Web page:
Article Title

Patents for Sharing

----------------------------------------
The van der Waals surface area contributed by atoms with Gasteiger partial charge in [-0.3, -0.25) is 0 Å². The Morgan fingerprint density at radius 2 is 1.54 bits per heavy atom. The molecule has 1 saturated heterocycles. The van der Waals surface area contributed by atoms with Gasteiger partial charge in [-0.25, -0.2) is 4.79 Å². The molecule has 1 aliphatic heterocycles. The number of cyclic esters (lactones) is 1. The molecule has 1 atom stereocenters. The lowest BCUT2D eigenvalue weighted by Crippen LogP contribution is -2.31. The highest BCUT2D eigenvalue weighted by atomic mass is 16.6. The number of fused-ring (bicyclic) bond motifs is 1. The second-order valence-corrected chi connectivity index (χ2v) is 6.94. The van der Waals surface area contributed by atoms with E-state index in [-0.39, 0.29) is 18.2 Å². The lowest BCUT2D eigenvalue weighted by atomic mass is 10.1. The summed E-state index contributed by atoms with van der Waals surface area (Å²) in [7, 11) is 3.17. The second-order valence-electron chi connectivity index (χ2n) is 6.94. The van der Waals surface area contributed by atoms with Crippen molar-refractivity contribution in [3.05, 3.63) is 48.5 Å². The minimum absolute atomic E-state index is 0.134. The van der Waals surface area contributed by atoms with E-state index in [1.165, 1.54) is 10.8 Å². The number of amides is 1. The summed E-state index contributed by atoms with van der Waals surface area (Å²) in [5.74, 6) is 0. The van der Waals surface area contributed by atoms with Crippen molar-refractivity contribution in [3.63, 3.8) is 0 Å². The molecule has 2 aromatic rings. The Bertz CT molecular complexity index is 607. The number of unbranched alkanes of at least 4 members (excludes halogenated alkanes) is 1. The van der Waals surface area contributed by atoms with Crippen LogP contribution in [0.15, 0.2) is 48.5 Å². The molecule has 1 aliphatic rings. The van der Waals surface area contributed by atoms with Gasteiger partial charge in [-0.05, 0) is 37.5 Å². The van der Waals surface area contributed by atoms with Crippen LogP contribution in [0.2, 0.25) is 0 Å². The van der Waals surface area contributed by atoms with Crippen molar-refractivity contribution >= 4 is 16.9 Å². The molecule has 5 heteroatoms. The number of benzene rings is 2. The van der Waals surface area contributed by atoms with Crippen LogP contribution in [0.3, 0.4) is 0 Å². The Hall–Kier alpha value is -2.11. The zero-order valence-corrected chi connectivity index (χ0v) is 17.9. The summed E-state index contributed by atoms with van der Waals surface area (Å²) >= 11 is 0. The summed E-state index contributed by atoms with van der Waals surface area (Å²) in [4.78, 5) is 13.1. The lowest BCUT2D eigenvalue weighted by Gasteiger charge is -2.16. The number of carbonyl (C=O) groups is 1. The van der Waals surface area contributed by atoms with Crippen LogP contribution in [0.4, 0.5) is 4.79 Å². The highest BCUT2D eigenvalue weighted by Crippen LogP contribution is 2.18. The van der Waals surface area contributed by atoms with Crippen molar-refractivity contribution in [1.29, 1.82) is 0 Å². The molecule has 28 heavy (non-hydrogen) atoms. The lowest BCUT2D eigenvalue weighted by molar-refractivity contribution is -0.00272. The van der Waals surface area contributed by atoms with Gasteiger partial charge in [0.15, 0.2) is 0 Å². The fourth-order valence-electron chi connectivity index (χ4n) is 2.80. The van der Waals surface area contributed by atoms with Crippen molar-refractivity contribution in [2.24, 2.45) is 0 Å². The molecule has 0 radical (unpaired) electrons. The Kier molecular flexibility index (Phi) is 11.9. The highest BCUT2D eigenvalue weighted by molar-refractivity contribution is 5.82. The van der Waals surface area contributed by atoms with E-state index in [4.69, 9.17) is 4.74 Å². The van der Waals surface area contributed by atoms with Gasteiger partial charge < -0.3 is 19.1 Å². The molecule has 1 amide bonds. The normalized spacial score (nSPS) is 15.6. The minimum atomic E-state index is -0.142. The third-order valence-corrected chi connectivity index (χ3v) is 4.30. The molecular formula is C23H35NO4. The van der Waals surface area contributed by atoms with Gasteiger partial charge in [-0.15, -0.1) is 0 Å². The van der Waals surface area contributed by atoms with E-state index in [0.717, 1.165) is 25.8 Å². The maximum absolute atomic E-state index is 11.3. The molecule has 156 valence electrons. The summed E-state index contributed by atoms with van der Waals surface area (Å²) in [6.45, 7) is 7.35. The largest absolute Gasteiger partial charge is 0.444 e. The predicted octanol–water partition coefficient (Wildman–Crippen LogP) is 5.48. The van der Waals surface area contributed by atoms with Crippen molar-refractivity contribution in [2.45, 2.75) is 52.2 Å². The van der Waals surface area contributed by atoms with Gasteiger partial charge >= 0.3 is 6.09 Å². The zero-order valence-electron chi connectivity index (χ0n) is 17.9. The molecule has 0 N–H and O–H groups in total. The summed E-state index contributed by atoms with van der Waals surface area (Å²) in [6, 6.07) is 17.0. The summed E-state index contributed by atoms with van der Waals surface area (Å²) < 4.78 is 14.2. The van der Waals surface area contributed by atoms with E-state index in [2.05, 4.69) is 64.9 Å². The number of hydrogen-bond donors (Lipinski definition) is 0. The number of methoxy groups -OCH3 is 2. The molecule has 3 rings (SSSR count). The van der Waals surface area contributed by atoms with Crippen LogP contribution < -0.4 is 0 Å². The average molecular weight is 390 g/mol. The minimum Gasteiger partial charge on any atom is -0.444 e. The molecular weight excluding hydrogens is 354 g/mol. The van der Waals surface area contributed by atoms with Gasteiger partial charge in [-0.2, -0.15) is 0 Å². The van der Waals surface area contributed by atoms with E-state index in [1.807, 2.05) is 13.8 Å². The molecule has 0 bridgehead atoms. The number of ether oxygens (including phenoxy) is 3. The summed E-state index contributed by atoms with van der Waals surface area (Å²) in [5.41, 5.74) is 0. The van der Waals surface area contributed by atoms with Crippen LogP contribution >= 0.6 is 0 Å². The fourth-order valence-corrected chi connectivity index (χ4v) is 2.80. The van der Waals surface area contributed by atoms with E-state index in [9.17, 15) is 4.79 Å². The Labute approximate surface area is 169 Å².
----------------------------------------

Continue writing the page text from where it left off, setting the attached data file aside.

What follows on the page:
Spurred by the Internet, emerging technologies have changed the way commercial firms innovate and have made it possible for individuals to play an important role in that innovation. Producers in the Information Communication Technologies (ICT), and other sectors dealing with complex technologies with many separately patentable components, find it increasingly difficult to make products without infringing on patents held by others. Numerous overlapping patents often cover such products. Producers have developed a new way to use patents: as inclusive rights for sharing their technologies with others through cross-licensing and other private ordering arrangements in order to ensure the freedom to operate and innovate. Individual innovators, and open source software (“OSS”) programmers in particular, have also developed a new use of copyrights: using them to share their technologies through OSS licenses. Producers of complex technologies use patents for sharing their technologies with OSS programmers and for protecting themselves from patent assertion. In light of these recent uses, this article proposes a new utilitarian theory for patents: patents as the incentive to share, with the reward of increasing the freedom to operate and innovate. It argues that both the ex ante and ex post incentive to invent theories are outdated because they fail to take into account the patent owners’ lack of control over their products in complex technology sectors. This article urges Congress to reevaluate U.S. patent rights in light of this new patent use. It reviews U.S. patents as property rights from the comparative law perspective and proposes the revitalization of the inclusive side of U.S. patents by introducing a compulsory license for blocking patents. It also proposes that the exclusive side of patent rights should be limited to private and experimental use exceptions to ensure the freedom to operate and innovate by sharing.